Have you ever considered volunteer work in retirement? Whether you’re planning to take a full-blown volunteer vacation as a retiree, or you want to help at your local animal shelter weekly, incorporating volunteering into your schedule as a retiree has a wide range of benefits. From improving your physical and emotional health, to finding a connection in your community, to making an impact on the world around you - volunteer work is a fantastic lifestyle pursuit for retirees.
When people picture retirement, many of them picture a retired couple enjoying their days in the Arizona sun, or camped out at their beach house by the ocean. The stereotypes of snowbirds, or of retirees uprooting their lives to relocate somewhere warmer, exist for a reason. Close to 25% of retirees are looking to leave their current community for one reason or another, with the vast majority of retirees moving to sunnier states like New Mexico, Florida, and Arizona.
Long-term care insurance is specifically intended to help policyholders cover the cost and expenses of long-term care. Typically, these are services that go above and beyond what traditional health insurance covers.
Retirement can often be a challenging time. Putting financial concerns aside, the transition from working full time and being committed to consistent goals to having no defined structure to your day-to-day can be challenging. One way that some retirees, and senior citizens who are still employed full time, are finding purpose, fulfillment, and joy in this new season of life is by attending college or continuing education courses through a waived tuition program at a local college or university.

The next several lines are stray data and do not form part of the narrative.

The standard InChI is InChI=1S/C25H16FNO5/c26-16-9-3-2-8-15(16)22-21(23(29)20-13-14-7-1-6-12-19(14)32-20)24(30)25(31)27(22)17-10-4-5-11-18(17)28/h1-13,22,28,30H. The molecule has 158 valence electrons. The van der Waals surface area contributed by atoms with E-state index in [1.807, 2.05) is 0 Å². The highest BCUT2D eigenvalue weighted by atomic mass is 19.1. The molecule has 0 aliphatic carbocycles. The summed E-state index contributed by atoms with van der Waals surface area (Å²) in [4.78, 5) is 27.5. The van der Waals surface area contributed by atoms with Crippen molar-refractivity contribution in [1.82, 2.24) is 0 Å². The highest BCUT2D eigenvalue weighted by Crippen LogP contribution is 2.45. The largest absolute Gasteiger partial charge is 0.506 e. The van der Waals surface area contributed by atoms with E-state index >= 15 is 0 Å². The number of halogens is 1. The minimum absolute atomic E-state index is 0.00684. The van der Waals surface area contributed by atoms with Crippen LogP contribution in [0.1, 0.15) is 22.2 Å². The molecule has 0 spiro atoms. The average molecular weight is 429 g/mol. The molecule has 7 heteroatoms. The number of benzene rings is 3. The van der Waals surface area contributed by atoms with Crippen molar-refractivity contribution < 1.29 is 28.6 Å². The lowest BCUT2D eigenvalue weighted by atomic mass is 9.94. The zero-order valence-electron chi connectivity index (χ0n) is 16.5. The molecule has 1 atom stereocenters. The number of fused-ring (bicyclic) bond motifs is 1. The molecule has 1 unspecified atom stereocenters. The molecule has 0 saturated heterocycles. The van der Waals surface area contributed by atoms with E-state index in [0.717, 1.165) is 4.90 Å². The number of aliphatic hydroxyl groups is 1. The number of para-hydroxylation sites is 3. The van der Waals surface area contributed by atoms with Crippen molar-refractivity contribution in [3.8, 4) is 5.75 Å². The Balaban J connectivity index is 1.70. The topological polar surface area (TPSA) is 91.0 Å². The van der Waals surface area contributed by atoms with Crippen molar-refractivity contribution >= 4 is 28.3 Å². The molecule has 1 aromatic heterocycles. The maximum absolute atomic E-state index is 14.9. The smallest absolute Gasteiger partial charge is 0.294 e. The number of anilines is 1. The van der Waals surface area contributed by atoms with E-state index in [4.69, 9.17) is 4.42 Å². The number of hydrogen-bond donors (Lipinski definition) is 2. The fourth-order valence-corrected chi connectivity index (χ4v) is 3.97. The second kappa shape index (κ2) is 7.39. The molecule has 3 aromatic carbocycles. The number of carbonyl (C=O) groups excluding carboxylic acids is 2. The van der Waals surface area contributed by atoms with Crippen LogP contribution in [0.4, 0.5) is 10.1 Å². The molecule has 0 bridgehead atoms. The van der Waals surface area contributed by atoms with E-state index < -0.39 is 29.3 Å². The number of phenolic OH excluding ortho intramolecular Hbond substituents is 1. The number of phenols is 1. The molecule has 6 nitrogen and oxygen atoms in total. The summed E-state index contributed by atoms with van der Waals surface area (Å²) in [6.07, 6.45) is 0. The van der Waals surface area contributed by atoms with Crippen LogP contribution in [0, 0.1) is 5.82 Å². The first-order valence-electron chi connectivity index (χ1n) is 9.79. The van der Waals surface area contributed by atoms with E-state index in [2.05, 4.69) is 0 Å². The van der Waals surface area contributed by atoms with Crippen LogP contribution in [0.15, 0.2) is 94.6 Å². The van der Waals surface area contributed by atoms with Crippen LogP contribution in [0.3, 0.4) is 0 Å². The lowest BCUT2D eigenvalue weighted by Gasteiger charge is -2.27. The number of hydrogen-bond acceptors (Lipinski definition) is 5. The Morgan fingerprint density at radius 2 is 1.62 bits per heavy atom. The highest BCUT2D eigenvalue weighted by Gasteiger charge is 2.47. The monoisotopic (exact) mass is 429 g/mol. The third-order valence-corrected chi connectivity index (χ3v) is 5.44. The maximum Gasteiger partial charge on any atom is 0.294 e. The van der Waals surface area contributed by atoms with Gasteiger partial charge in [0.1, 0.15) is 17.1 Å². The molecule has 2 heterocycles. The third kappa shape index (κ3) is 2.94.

Setting financial goals isn’t always the most challenging part of building a financial plan. Too often, individuals have a laundry list of goals - and as they move through life, that list grows. However, when it’s time to organize a strategy for pursuing those goals, things get a little bit more difficult.
When you’re not sure how to prioritize your financial goals, you tend to try and knock them out all at once. Trying to funnel your limited cash flow to multiple goals simultaneously isn’t always effective - especially when done without a strategy.
If you’re gearing up for retirement, it’s important to build a road map for your lifestyle and finances during this new chapter. Too often, people jump into retirement with a loose plan for their money and assume that it will sustain them throughout their years as a retiree.
One of the ways you can start finding more fulfillment in your finances is to align your spending with your values. This can be done by cleaning up your daily budget and spending less on things that don’t have a positive impact on your daily life, but it can also be done by allocating a percentage of your cash flow to giving back to the people, causes, and organizations you care about.
As a woman fee-only financial planner, many of my clients are women. In fact, I pride myself on working with women who come from all walks of life and are each in a different place on their personal financial journey. It’s one of the primary reasons I entered this field of personal finance.